When it comes to expressions of culture, music is one of the most powerful tools available to mankind. Musical genres from around the globe speak to the unique facets of an entire country, a region, or even a single religious or ethnic group. Country music in the United States is the perfect example. When it comes to Creole cultures around the globe, the soulful rhythm of jazz serves as a unifying force.

Over time, several jazz greats have made an impression on the genre. Some have left an indelible impression, while others have quietly contributed to the continued growth and love of jazz around the world. James Bergeau is just one such artist.

Product of a Sleepy Town

Bergeau was born in Baraderes, Haiti on 12 October, 1980. The quiet town of just 32,000 people has no shops and no hotels, and has an economy that survives on subsistence farming.

The area is accessible only by road on a dirt trail, that requires a four-wheel drive vehicle. From this quiet seaside location, Bergeau emerged with a talent for the guitar that was evident at a young age.

Gifted, and Educated

Some people are born with the raw talent to perform athletically or have minds suited for academic success. Other people achieve great things through perseverance and hard work. Bergeau’s natural talent saw him start playing the classical guitar at the age of 11. When he was 18, he found a true passion playing guitar in improvised musical styles such as jazz, fusion, blues, rock, and even gospel.

Rather than relying solely on his God-given talent, Bergeau pursued an education in music.

His musical academic experience began at Adventist University of Haiti. Founded in 1921, the school offers a variety of educational programs, including musical programs that help students learn standard notation and instruments such as the guitar.

Bergeau’s education included participation in numerous seminars at the National School of Arts and Trades in Haiti, a facility that was devastated by the 2010 earthquake that destroyed much of the capital city of Port-au-Prince. He also holds a Bachelor of Law and Economic Sciences from the State University of Haiti.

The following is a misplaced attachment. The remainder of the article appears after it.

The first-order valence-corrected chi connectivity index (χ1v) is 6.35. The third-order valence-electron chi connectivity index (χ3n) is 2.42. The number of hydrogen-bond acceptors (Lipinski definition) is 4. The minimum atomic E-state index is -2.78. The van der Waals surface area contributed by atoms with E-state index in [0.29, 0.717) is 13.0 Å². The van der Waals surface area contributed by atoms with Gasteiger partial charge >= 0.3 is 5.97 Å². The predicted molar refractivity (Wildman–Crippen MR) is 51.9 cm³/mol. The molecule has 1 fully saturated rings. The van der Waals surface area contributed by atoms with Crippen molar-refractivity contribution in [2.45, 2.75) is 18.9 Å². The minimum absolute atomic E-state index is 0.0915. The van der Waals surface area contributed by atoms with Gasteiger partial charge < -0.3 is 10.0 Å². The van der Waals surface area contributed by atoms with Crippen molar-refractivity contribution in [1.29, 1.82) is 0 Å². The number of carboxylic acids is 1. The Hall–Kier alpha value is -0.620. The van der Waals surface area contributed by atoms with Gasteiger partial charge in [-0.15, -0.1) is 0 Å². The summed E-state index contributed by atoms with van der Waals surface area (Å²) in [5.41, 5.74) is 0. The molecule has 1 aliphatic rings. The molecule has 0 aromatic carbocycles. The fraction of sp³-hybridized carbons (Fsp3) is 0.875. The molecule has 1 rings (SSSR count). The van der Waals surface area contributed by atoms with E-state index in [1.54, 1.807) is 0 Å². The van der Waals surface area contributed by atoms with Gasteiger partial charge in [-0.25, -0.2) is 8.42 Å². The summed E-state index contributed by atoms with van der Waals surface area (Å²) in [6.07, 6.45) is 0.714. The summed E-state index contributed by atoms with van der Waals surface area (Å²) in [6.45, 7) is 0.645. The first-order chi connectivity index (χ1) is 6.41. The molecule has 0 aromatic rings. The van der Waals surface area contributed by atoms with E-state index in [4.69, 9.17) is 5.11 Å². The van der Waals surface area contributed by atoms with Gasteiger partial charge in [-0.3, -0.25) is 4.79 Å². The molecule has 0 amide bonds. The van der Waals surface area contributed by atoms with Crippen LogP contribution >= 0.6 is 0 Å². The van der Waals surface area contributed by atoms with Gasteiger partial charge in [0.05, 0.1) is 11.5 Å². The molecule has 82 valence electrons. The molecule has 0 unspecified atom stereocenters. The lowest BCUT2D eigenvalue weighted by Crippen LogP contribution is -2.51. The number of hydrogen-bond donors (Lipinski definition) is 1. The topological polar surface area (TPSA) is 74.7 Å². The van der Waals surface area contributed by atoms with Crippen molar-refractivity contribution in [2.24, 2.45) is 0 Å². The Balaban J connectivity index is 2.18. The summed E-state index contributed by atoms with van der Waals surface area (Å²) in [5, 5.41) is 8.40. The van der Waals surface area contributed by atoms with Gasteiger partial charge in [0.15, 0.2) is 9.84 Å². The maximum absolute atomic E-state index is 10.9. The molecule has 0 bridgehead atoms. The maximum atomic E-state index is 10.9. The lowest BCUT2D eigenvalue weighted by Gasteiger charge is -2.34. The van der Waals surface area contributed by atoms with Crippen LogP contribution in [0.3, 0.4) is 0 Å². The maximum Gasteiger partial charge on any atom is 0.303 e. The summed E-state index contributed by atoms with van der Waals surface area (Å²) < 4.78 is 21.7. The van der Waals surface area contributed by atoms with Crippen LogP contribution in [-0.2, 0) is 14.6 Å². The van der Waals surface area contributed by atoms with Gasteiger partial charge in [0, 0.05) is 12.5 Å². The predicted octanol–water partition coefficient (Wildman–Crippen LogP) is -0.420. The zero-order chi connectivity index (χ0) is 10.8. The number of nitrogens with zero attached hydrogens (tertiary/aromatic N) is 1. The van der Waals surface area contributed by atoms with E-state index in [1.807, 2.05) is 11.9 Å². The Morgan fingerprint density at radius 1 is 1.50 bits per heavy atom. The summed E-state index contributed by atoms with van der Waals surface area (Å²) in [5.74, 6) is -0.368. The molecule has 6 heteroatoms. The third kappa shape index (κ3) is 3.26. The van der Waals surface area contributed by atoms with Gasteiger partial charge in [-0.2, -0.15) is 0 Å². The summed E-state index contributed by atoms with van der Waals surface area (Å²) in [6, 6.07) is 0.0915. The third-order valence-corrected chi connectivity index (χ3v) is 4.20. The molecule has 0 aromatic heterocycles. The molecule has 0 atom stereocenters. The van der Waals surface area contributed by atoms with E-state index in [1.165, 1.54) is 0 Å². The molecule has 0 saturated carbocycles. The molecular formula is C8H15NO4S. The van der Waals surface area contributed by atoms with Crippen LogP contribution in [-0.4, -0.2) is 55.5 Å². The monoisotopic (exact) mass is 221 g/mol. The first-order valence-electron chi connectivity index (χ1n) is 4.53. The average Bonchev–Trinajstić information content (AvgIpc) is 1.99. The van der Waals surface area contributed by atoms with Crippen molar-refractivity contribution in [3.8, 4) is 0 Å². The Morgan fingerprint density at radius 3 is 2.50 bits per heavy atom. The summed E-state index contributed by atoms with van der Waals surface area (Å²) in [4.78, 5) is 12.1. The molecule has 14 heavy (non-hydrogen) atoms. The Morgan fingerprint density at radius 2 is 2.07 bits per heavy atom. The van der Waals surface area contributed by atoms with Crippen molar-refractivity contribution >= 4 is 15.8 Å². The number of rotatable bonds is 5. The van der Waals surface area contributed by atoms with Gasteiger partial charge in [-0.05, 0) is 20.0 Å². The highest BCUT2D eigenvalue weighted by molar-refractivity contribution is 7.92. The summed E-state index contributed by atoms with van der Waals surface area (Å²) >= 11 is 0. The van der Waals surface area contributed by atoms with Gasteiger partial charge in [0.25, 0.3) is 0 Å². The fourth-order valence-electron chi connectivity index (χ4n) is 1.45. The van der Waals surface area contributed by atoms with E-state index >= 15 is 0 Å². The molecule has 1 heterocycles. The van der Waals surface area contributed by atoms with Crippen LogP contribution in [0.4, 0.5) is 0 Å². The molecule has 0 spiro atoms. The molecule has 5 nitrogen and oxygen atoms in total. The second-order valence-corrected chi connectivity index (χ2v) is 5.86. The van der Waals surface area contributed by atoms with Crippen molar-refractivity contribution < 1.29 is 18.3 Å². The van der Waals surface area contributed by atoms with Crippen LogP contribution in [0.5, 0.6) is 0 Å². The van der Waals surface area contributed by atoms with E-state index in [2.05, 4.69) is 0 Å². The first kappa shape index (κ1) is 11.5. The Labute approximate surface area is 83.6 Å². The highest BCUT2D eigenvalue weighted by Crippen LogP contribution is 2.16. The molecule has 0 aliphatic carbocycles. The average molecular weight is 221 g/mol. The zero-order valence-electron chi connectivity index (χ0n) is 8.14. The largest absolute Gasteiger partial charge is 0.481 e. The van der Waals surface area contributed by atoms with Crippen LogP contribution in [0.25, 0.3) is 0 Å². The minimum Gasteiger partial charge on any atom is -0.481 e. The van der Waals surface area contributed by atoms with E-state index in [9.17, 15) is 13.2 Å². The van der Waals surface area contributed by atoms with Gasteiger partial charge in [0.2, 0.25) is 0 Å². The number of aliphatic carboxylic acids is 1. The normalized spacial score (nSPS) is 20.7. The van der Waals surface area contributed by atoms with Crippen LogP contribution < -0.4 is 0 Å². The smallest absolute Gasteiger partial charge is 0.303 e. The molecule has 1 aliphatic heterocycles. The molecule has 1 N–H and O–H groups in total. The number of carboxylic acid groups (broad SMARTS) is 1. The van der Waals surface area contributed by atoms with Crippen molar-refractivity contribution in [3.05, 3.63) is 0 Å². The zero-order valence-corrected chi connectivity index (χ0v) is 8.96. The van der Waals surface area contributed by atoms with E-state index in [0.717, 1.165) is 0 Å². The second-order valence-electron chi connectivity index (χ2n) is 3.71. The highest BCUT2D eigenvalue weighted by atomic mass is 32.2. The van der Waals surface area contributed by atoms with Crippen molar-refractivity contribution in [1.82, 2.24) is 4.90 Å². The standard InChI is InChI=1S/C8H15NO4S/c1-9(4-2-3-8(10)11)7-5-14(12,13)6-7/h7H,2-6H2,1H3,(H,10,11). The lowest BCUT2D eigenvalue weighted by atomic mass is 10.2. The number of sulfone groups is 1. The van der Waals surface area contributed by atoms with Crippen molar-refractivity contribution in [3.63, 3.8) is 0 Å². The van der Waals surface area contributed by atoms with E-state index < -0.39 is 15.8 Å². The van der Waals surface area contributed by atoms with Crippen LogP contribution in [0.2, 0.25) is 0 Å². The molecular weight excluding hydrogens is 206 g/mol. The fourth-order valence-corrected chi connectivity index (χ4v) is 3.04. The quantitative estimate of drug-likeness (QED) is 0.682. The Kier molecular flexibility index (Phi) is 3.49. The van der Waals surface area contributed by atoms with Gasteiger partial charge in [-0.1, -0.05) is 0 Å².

Discovered for the First Time

When Bergeau was just 22 years old, he met legendary Haitian saxophonist Thurgot Theodat. A native of Port-au-Prince, Theodat had already spent decades perfecting his craft. Theodat had discovered his own love of jazz in 1981 while attending university in Paris, France. He was so fond of the music that he purchased a saxophone and taught himself to play. By the time he crossed paths with the young Bergeau, Theodat had already made an impact in jazz in his local community in Haiti, and performed in the United States and other locations around the globe.

In Bergeau, Theodat clearly saw another young artist who was largely self-taught, and who had the ability to raise the level of jazz music. Bergeau began performing as a part of the Thurgot Theodat Band.

Discovered at Home in Haiti

Bergeau’s first appearance in a major music festival came at the Nuit Magique de la Guitare, organised in Haiti by Radio Metropole. Following his performance there and his partnership with Theodat’s band, Bergeau has performed throughout the Caribbean and in the United States. His major appearances include a performance with Theodat’s group in June 2014 at the Black Nights Festival in French Guyana and in December 2014 at the Jazz Festival of Pointe-a-Pitre in Guadeloupe.

Of course, for a young man of Haitian decent, the crown jewel is an invitation to your home nation’s premier jazz festival. In January 2015, Bergeau was invited to perform at the Jazz Festival of Port-au-Prince in his home nation. He joined a list of talented and world renowned musicians from places such as France, England, Spain, the United States, and Trinidad, when he took to the stage at the Jazz Festival in 2015.

Representing the Soul of a People

It hasn’t been an easy road for the guitar in jazz. Guitars were the last instruments introduced to the jazz genre, and were often drowned out by the larger presence and booming sounds of the saxophone and trumpet. Thanks to early pioneers who proved that the guitar had a role to play in jazz, young talents like Bergeau can perform in a truly soulful and uplifting genre that represents creole people from nations around the world.

Bergeau is proof that naturally gifted artists can thrive and succeed. He is also proof that young artists can carry the torch in a genre that was once viewed by some as belonging to a different generation. Thanks to up and coming performers like Bergeau, the world gets to hear one of its finest musical art forms, with a little bit of flair that only a talented guitarist can bring to the scene.